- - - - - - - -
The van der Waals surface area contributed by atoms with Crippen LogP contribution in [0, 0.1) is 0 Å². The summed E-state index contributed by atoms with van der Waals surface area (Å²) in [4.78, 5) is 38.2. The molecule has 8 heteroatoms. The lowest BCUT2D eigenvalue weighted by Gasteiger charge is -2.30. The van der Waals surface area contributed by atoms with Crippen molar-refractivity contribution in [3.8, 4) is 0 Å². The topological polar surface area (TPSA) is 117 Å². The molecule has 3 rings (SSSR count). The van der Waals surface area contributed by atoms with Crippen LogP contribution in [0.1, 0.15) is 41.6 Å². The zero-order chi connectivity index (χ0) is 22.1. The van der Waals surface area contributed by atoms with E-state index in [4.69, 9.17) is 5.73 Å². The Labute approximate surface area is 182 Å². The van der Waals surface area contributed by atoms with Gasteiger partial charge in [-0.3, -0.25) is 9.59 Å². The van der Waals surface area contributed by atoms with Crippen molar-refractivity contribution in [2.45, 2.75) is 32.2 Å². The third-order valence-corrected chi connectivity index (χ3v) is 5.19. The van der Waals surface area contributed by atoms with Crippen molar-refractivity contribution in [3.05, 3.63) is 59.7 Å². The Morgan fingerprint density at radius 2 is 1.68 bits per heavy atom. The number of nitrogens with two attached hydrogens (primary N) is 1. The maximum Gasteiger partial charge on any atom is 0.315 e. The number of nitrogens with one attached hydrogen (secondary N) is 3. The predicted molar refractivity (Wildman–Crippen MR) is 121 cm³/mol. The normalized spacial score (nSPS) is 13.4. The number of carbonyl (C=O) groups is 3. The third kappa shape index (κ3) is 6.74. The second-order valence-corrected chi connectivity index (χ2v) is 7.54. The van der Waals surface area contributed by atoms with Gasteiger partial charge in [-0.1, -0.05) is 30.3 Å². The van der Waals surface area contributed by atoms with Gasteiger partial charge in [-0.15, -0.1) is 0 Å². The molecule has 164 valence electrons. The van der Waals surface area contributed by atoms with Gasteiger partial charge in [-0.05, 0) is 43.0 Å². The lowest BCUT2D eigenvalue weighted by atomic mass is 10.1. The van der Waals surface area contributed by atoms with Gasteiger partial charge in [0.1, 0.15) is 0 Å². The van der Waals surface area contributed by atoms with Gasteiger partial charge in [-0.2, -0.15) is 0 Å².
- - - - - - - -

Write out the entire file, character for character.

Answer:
The van der Waals surface area contributed by atoms with Crippen LogP contribution in [0, 0.1) is 0 Å². The summed E-state index contributed by atoms with van der Waals surface area (Å²) in [4.78, 5) is 38.2. The molecule has 8 heteroatoms. The lowest BCUT2D eigenvalue weighted by Gasteiger charge is -2.30. The van der Waals surface area contributed by atoms with Crippen molar-refractivity contribution in [3.8, 4) is 0 Å². The topological polar surface area (TPSA) is 117 Å². The molecule has 3 rings (SSSR count). The van der Waals surface area contributed by atoms with Crippen LogP contribution in [0.1, 0.15) is 41.6 Å². The zero-order chi connectivity index (χ0) is 22.1. The van der Waals surface area contributed by atoms with E-state index in [4.69, 9.17) is 5.73 Å². The Labute approximate surface area is 182 Å². The van der Waals surface area contributed by atoms with Gasteiger partial charge in [-0.3, -0.25) is 9.59 Å². The van der Waals surface area contributed by atoms with Crippen molar-refractivity contribution in [2.45, 2.75) is 32.2 Å². The third-order valence-corrected chi connectivity index (χ3v) is 5.19. The van der Waals surface area contributed by atoms with Crippen molar-refractivity contribution in [3.05, 3.63) is 59.7 Å². The Morgan fingerprint density at radius 2 is 1.68 bits per heavy atom. The number of nitrogens with two attached hydrogens (primary N) is 1. The maximum Gasteiger partial charge on any atom is 0.315 e. The number of nitrogens with one attached hydrogen (secondary N) is 3. The predicted molar refractivity (Wildman–Crippen MR) is 121 cm³/mol. The normalized spacial score (nSPS) is 13.4. The number of carbonyl (C=O) groups is 3. The third kappa shape index (κ3) is 6.74. The second-order valence-corrected chi connectivity index (χ2v) is 7.54. The van der Waals surface area contributed by atoms with Gasteiger partial charge in [-0.1, -0.05) is 30.3 Å². The van der Waals surface area contributed by atoms with Gasteiger partial charge in [-0.15, -0.1) is 0 Å². The molecule has 164 valence electrons. The van der Waals surface area contributed by atoms with Gasteiger partial charge in [-0.05, 0) is 43.0 Å². The lowest BCUT2D eigenvalue weighted by atomic mass is 10.1. The van der Waals surface area contributed by atoms with Gasteiger partial charge in [0.1, 0.15) is 0 Å². The van der Waals surface area contributed by atoms with Gasteiger partial charge in [-0.2, -0.15) is 0 Å².